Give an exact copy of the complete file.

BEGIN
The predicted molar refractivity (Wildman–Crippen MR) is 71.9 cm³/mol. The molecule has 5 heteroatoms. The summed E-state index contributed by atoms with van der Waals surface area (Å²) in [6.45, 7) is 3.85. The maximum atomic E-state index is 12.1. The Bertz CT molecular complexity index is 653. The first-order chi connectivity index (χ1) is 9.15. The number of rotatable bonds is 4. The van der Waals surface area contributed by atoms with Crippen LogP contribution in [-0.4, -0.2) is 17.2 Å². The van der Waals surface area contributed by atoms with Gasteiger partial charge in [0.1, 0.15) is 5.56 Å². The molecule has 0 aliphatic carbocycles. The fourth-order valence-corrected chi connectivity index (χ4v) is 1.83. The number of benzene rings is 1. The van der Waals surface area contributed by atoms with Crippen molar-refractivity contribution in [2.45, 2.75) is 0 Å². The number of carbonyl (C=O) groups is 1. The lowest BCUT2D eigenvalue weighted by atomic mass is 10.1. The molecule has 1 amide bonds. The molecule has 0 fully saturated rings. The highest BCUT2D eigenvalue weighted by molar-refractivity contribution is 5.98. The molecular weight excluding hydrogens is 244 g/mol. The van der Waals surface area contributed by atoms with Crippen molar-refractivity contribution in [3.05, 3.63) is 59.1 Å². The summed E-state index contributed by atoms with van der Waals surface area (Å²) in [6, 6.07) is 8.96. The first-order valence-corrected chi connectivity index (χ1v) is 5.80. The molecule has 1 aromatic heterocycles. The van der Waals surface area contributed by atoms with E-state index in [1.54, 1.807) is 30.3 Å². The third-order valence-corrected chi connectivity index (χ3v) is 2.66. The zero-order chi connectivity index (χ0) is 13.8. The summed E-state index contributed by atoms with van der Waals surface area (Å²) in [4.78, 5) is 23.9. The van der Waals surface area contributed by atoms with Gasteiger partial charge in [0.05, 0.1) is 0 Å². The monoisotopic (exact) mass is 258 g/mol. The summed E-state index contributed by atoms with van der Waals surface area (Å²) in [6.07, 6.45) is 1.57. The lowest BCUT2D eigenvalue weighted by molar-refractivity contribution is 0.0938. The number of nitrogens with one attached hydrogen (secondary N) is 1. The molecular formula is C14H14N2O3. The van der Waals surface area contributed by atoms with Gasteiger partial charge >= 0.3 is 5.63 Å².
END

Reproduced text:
The predicted molar refractivity (Wildman–Crippen MR) is 71.9 cm³/mol. The molecule has 5 heteroatoms. The summed E-state index contributed by atoms with van der Waals surface area (Å²) in [6.45, 7) is 3.85. The maximum atomic E-state index is 12.1. The Bertz CT molecular complexity index is 653. The first-order chi connectivity index (χ1) is 9.15. The number of rotatable bonds is 4. The van der Waals surface area contributed by atoms with Crippen LogP contribution in [-0.4, -0.2) is 17.2 Å². The van der Waals surface area contributed by atoms with Gasteiger partial charge in [0.1, 0.15) is 5.56 Å². The molecule has 0 aliphatic carbocycles. The fourth-order valence-corrected chi connectivity index (χ4v) is 1.83. The number of benzene rings is 1. The van der Waals surface area contributed by atoms with Crippen molar-refractivity contribution in [2.45, 2.75) is 0 Å². The number of carbonyl (C=O) groups is 1. The lowest BCUT2D eigenvalue weighted by atomic mass is 10.1. The molecule has 1 amide bonds. The molecule has 0 fully saturated rings. The highest BCUT2D eigenvalue weighted by molar-refractivity contribution is 5.98. The molecular weight excluding hydrogens is 244 g/mol. The van der Waals surface area contributed by atoms with Crippen molar-refractivity contribution in [3.05, 3.63) is 59.1 Å². The summed E-state index contributed by atoms with van der Waals surface area (Å²) in [6, 6.07) is 8.96. The first-order valence-corrected chi connectivity index (χ1v) is 5.80. The molecule has 1 aromatic heterocycles. The van der Waals surface area contributed by atoms with E-state index in [1.54, 1.807) is 30.3 Å². The third-order valence-corrected chi connectivity index (χ3v) is 2.66. The zero-order chi connectivity index (χ0) is 13.8. The summed E-state index contributed by atoms with van der Waals surface area (Å²) in [4.78, 5) is 23.9. The van der Waals surface area contributed by atoms with Gasteiger partial charge in [0.05, 0.1) is 0 Å². The monoisotopic (exact) mass is 258 g/mol. The summed E-state index contributed by atoms with van der Waals surface area (Å²) in [6.07, 6.45) is 1.57. The lowest BCUT2D eigenvalue weighted by molar-refractivity contribution is 0.0938. The number of nitrogens with one attached hydrogen (secondary N) is 1. The molecular formula is C14H14N2O3. The van der Waals surface area contributed by atoms with Gasteiger partial charge >= 0.3 is 5.63 Å².